But of all the sources of mercury, it is our burning of coal to generate electric power that is the single greatest contributor to the problem. Mercury that naturally occurs in the coal is released during burning and enters the air; it is then precipitated into the oceans, lakes, and rivers by rain. According to the EPA, coal-fired power plants in the United States emit about 48 tons of mercury into the air every year-and more than half of this mercury falls within 10 kilometers of the plant itself. When it reaches the water, microorganisms consume it and convert it into a substance called methylmercury. Into the Food Chain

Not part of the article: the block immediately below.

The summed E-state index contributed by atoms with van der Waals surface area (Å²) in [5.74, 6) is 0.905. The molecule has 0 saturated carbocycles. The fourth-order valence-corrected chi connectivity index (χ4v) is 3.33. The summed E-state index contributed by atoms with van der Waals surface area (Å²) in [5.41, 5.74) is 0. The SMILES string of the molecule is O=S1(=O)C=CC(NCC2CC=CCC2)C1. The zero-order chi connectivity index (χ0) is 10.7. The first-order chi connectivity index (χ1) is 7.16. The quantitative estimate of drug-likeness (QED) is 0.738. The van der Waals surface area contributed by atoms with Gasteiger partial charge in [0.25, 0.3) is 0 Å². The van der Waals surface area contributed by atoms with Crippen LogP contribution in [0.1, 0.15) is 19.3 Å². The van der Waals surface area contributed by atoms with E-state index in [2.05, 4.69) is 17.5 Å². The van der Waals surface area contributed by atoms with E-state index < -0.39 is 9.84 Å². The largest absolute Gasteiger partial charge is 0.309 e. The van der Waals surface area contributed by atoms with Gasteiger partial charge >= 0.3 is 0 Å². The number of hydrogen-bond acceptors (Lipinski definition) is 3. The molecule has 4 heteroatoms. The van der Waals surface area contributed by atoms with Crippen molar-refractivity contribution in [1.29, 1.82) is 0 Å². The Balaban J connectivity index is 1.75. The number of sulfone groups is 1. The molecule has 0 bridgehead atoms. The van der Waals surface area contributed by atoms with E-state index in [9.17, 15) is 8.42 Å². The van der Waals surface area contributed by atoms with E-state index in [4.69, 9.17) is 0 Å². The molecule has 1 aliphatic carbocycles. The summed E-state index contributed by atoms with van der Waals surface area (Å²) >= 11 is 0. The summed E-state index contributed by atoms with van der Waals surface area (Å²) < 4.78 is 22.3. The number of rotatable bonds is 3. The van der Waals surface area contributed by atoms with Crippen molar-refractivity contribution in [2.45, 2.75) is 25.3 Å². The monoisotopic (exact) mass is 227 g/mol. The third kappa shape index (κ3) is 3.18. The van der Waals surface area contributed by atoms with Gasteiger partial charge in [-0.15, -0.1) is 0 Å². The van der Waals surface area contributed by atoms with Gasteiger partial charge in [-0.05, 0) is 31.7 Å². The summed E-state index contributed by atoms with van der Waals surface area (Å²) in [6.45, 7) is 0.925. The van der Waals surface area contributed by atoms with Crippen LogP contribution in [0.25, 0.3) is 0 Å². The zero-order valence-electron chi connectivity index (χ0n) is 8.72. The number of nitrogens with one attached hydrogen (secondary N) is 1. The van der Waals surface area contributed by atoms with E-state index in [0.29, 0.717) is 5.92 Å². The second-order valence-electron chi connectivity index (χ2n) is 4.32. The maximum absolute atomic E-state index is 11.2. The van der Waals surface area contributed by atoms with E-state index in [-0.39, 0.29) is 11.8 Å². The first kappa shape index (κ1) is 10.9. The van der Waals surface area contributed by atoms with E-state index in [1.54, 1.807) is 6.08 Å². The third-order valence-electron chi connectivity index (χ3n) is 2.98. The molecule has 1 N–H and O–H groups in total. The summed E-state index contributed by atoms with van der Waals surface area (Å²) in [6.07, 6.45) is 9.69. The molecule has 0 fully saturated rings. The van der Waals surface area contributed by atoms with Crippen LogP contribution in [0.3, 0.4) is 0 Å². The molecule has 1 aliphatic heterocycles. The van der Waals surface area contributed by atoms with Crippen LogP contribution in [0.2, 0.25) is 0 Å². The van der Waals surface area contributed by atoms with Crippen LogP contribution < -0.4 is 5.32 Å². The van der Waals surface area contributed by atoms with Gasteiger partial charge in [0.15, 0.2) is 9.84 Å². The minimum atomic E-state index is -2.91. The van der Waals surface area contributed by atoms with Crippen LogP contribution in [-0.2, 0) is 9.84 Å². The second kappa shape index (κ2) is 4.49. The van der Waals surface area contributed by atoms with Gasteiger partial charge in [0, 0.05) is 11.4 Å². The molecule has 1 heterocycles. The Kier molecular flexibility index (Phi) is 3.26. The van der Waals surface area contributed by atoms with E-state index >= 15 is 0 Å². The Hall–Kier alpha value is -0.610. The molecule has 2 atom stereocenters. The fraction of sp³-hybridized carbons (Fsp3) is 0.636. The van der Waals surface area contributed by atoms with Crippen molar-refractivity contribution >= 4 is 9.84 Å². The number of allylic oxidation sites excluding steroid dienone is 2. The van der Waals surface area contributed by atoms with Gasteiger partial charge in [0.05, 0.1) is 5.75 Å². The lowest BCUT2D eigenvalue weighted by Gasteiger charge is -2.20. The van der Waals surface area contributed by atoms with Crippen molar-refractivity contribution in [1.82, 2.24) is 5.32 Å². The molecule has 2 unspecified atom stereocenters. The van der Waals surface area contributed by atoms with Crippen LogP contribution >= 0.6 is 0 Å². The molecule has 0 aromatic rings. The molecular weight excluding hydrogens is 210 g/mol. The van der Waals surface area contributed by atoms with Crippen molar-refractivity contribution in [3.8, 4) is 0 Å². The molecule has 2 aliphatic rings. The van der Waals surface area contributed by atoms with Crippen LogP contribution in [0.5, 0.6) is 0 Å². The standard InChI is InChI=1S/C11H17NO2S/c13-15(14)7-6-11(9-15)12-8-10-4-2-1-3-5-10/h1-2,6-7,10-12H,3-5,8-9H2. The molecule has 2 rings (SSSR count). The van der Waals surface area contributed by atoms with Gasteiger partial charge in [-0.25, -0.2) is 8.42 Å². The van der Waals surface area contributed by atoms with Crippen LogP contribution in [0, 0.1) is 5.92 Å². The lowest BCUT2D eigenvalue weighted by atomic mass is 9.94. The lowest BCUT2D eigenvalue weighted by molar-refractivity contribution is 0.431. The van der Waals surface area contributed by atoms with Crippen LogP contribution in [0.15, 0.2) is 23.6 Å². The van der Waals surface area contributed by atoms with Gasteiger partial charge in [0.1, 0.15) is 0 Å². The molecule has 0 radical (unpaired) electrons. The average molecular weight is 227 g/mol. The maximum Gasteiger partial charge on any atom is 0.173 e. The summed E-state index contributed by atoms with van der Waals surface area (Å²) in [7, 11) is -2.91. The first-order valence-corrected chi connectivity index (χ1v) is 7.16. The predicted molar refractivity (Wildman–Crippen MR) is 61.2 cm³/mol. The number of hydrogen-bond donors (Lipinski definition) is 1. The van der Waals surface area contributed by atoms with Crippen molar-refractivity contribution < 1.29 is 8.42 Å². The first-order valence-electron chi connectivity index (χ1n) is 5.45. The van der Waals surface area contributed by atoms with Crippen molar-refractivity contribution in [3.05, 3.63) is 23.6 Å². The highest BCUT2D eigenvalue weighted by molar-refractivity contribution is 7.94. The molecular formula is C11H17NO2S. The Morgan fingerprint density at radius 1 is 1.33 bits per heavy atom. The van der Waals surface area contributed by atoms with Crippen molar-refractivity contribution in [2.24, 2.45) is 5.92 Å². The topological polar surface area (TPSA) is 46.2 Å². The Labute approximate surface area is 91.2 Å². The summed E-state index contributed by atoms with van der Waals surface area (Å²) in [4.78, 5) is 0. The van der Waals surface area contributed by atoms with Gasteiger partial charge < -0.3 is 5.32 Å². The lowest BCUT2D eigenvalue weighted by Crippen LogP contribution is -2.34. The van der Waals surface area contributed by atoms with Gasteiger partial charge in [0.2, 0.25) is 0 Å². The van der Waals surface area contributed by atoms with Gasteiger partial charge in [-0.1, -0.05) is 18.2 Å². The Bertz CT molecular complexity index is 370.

A study at the University of Tennessee recently rated methylmercury among the most dangerous poisons on Earth (just behind plutonium). It has no known beneficial use, and it accumulates in the muscle tissue of fish, animals, and humans. When minnows eat plankton or algae that is contaminated with methylmercury, it is deposited in their flesh; rger fish prey upon the minnows, and the toxin travels straight up the food chain to our most revered and noble gamefish-the big predators like bass, pike, walleyes, brown trout; and to all the finest food and sport fish of the seas-tuna, swordfish, marlin, halibut. According to the EPA, fish at the top of the aquatic food chain bioaccumulate methylmercury to a level approximately 1 million to 10 million times greater than dissolved concentrations found in surrounding waters.